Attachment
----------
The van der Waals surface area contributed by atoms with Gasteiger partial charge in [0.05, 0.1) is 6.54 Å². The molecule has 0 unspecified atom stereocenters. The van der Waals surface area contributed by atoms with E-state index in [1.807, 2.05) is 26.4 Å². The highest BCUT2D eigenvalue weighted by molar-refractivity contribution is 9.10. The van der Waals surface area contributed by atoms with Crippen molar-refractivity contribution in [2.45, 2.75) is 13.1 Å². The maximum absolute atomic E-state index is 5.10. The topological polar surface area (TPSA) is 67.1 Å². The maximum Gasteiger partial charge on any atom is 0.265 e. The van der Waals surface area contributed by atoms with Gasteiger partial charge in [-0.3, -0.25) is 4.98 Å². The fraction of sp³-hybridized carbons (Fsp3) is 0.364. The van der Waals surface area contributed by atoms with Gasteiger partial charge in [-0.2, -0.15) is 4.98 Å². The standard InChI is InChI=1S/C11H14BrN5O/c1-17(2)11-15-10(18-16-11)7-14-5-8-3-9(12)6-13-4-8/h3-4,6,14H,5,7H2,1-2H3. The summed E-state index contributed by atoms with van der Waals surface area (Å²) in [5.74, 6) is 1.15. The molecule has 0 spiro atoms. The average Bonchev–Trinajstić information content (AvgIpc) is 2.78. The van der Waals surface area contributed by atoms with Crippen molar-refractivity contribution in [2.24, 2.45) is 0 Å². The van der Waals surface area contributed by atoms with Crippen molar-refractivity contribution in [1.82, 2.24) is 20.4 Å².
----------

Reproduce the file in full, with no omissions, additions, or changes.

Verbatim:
The van der Waals surface area contributed by atoms with Gasteiger partial charge in [0.05, 0.1) is 6.54 Å². The molecule has 0 unspecified atom stereocenters. The van der Waals surface area contributed by atoms with E-state index in [1.807, 2.05) is 26.4 Å². The highest BCUT2D eigenvalue weighted by molar-refractivity contribution is 9.10. The van der Waals surface area contributed by atoms with Crippen molar-refractivity contribution in [2.45, 2.75) is 13.1 Å². The maximum absolute atomic E-state index is 5.10. The topological polar surface area (TPSA) is 67.1 Å². The maximum Gasteiger partial charge on any atom is 0.265 e. The van der Waals surface area contributed by atoms with Gasteiger partial charge in [-0.3, -0.25) is 4.98 Å². The fraction of sp³-hybridized carbons (Fsp3) is 0.364. The van der Waals surface area contributed by atoms with Gasteiger partial charge in [-0.2, -0.15) is 4.98 Å². The standard InChI is InChI=1S/C11H14BrN5O/c1-17(2)11-15-10(18-16-11)7-14-5-8-3-9(12)6-13-4-8/h3-4,6,14H,5,7H2,1-2H3. The summed E-state index contributed by atoms with van der Waals surface area (Å²) in [5.74, 6) is 1.15. The molecule has 0 spiro atoms. The average Bonchev–Trinajstić information content (AvgIpc) is 2.78. The van der Waals surface area contributed by atoms with Crippen molar-refractivity contribution in [2.24, 2.45) is 0 Å². The van der Waals surface area contributed by atoms with Crippen molar-refractivity contribution in [1.82, 2.24) is 20.4 Å².